At one time, the Buddha heard of two monks arriving at his camp in the morning. One came and took the leftover food for his meal, not having eaten since the previous day. The other skipped the food, and took off to the root of a tree for meditation. Which one acted correctly?
If you have been around Thailand for very long you will likely have heard some of the stories of monks in forests. While the psychic powers and supernatural happenings are a stretch to believe, and are probably huge embellishments, there are the more earthy stories.
Many of the monks for instance, have done forest meditation, and had to confront dangerous animals. Especially tigers. Meditators tell you that when a tiger finds you in the jungle, you should remain meditating, and offer it loving kindness. The Tiger will not attack (those who are attacked of course are not around to tell the tale!). Many meditators, including westerners, have had tiger encounters.
Bears are different. A bear will attack you just as part of its defense mechanism (not the Freudian defense mechanisms for neurotic bears). Best thing to do is run, preferably up a tree.
Snakes are said to respond to your mind frame. If you have loving kindness they will not bother you. If you think too much and too heavily, they will always be on your path. More practically, monks are advised to make lots of noise with their feet, and the snakes won’t bother them.
The temples in the forest are also pretty hard to live in. There is daily sweeping of leaves to complete – very hot and dusty. The water to draw from the well in many places. Other places the water is not so good … it can be muddy or smelly.
The huts are very basic. Sometimes just 6 foot by 6 foot – that is only just long enough to lie down in straight. Often no electricity, or no mosquito screens.
The older Ajahn Chah monks tell of malnutrition, and rough Isan food they could not eat. Not to mention malaria and other diseases.
Dose of Dukkha
The question then (that I posed to Ajahn Pasanno a couple of weeks ago) is whether facing hardship is actually good for you. Should we look for some suffering to keep us sharp. Afterall, as they say in North Country England, a fed hound don’t hunt.
At what point do we stop trying to improve our surroundings? Are the Kutis in Ajahn Brahm’s temple too nice for good meditation? Or should abbots make things rough for the newer monks?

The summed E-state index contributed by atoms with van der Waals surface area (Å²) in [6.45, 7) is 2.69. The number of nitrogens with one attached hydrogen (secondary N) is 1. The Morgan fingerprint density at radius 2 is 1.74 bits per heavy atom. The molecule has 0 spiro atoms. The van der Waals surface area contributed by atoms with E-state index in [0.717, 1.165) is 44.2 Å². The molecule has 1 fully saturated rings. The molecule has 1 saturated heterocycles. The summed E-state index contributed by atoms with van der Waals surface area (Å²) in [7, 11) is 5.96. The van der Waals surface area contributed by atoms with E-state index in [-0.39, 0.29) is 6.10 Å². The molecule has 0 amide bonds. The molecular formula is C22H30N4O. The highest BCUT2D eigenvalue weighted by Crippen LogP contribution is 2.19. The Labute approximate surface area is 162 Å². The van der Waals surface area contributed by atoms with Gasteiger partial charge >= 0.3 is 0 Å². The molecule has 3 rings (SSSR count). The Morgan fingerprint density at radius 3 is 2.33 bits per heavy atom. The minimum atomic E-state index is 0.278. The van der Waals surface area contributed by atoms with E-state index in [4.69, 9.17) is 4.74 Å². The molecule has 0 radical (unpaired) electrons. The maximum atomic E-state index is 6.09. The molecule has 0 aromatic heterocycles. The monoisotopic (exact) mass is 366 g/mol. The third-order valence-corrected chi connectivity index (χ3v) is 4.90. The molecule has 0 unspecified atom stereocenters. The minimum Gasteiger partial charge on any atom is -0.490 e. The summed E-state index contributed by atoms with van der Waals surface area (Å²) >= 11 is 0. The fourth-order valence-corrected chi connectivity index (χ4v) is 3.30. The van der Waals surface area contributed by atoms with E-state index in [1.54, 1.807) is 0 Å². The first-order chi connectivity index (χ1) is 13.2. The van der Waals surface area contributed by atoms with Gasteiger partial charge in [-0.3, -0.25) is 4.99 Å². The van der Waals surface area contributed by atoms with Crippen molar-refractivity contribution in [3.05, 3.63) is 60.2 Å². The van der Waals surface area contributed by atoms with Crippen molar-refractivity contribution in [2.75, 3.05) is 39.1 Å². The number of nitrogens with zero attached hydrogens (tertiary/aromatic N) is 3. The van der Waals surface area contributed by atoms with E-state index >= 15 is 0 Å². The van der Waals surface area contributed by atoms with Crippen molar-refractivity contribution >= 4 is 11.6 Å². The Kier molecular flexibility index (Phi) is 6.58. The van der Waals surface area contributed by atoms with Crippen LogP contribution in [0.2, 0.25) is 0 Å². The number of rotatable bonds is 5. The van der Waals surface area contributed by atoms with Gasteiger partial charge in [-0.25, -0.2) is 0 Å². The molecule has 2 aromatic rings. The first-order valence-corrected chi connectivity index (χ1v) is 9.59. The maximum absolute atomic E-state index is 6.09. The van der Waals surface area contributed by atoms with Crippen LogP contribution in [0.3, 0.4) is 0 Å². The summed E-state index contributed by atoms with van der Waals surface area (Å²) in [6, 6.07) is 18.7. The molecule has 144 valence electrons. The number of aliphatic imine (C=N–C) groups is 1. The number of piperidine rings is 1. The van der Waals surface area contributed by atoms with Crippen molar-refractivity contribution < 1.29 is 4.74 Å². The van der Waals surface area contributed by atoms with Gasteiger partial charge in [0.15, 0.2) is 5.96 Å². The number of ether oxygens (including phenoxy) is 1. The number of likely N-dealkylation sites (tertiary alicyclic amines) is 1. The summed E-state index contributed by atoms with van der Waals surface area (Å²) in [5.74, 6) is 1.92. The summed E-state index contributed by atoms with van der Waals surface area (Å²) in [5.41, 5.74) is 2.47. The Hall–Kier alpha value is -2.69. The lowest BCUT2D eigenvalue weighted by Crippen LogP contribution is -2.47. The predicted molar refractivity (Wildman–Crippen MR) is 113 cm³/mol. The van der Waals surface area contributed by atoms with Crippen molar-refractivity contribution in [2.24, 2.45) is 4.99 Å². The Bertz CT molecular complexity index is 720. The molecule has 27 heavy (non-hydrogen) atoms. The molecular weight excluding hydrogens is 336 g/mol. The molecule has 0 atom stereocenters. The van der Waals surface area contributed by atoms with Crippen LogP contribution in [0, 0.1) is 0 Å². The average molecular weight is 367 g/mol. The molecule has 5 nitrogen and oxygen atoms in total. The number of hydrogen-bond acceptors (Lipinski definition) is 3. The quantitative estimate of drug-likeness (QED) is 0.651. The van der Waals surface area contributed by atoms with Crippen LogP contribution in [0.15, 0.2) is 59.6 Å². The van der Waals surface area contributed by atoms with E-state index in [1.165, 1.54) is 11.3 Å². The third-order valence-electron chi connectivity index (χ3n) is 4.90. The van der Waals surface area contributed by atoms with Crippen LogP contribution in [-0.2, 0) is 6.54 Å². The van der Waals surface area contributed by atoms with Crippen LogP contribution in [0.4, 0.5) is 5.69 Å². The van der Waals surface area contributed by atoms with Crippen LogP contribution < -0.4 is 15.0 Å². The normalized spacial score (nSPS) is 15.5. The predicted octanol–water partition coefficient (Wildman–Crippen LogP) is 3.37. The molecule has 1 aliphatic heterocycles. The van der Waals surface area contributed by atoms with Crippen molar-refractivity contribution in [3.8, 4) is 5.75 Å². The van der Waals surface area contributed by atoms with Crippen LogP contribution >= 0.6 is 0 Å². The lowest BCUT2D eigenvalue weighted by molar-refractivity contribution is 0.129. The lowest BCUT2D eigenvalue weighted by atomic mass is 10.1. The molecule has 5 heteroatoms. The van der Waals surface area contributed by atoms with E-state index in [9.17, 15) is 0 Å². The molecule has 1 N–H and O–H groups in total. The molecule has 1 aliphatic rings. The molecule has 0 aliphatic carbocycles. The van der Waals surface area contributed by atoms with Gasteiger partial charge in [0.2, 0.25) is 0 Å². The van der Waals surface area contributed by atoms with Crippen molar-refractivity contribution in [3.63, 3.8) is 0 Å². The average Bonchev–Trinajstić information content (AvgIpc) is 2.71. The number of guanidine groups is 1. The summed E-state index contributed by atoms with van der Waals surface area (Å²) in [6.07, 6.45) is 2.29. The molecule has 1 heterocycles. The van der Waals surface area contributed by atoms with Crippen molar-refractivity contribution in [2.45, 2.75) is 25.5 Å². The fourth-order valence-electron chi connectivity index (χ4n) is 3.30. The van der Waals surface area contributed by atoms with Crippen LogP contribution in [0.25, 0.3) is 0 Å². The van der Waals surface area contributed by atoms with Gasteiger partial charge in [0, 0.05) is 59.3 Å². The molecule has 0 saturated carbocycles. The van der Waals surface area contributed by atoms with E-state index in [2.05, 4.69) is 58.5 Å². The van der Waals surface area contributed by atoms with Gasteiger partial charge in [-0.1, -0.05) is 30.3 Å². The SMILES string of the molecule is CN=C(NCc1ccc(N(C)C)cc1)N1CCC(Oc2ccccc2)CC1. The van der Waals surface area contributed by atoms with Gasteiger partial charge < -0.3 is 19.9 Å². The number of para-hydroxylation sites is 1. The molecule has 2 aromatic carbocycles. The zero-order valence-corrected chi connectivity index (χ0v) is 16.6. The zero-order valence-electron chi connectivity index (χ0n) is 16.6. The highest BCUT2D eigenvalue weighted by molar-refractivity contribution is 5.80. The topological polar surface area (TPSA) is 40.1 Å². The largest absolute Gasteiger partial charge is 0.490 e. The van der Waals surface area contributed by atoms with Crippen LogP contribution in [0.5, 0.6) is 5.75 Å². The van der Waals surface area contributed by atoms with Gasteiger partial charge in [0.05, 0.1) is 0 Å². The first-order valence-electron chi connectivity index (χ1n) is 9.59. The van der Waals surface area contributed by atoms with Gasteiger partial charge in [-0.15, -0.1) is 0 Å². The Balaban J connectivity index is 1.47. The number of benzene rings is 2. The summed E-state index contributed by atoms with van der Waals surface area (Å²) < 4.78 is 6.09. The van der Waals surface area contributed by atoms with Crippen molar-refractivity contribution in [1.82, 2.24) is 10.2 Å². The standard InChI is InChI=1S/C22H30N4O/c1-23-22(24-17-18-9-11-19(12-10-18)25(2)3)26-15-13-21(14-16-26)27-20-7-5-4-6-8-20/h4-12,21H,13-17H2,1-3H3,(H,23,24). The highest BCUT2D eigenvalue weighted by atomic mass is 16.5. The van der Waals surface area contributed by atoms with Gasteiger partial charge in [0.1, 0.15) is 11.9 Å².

Something in us really admires those who have gone through hard times. Nelson Mandela for instance, might not have been anyone special if he had been born to a more peaceful country. Jesus might have been just a philosophical carpenter if not for the Romans.
Ajahn Pasanno replied that we all have enough suffering to go on with. You do not have to go looking to make things hard for yourself. In fact, you should probably concentrate more on appreciation for the health, room, food, electricity, medicines …. that you do have.
Keeping a Keen Edge
So between the two monks who arrived at the Buddha’s camp which one was correct? We know that a person should be keen and willing to give things up. But also that too much self torment is not good. Which way did the Buddha describe as the ‘middle path’.
In fact he praised the second person, who skipped the meal. He said that monk’s actions ‘lie close to the end of desire’. Perhaps a Dose of Dukkha is what we really need!
In a discourse called the La.tukikppama Sutta, a monk complains, very reasonably, that formerly the monks had been allowed to eat all day long. Later they were told to abandon eating in the evening. Apparently the evening meal was the more sumptuous. Now they were limited to almsround in the morning only. Sometimes that meant coming through the forest at night to get to town. Some monks
in the thick of darkness have walked into a cesspit, a sewer, thornbush, or fallen over a sleeping cow. Some have met bandits or been accosted by amorous women.
The complaining monk Udayin, described how one time he had been going to the village for dawn almsround when a flash of lightning revealed him to a woman outside her house, causing her to scream in terror,
Mercy Me! a devil has come for me!
After learning he was a peaceful monk she scolded him
Better bhikkhu, that you cut away your belly with a sharp knife, than prowling for alms for your belly’s sake in the thick darkness of night!
Pretty reasonable request then. Can’t the monks make things a little easier on themselves?
The Buddha did not see it that way, and proceeded with a very eloquent series of metaphors giving a clear message that even small things should be abandoned.
What, such a mere trifle, such a little thing as this?
….. is not a valid argument for lessening the yoke of the holy life.
We now know from experience that going without is often good for us. Very low calorie diets are proven to limit the effects of ageing. The Butyeko breathing method reveals that ‘maintaining the feeling of shortness of breath’ is a good cure for many ailments. We know that a person enclosed in a climate controlled environment for most of their life, is more prone to many illnesses than someone who spends time outdoors.
It seems that keeping yourself just a little below comfort levels is a good thing.
The forest tradition used to be more harsh – here is a previous post on this, with a couple of very relevant comments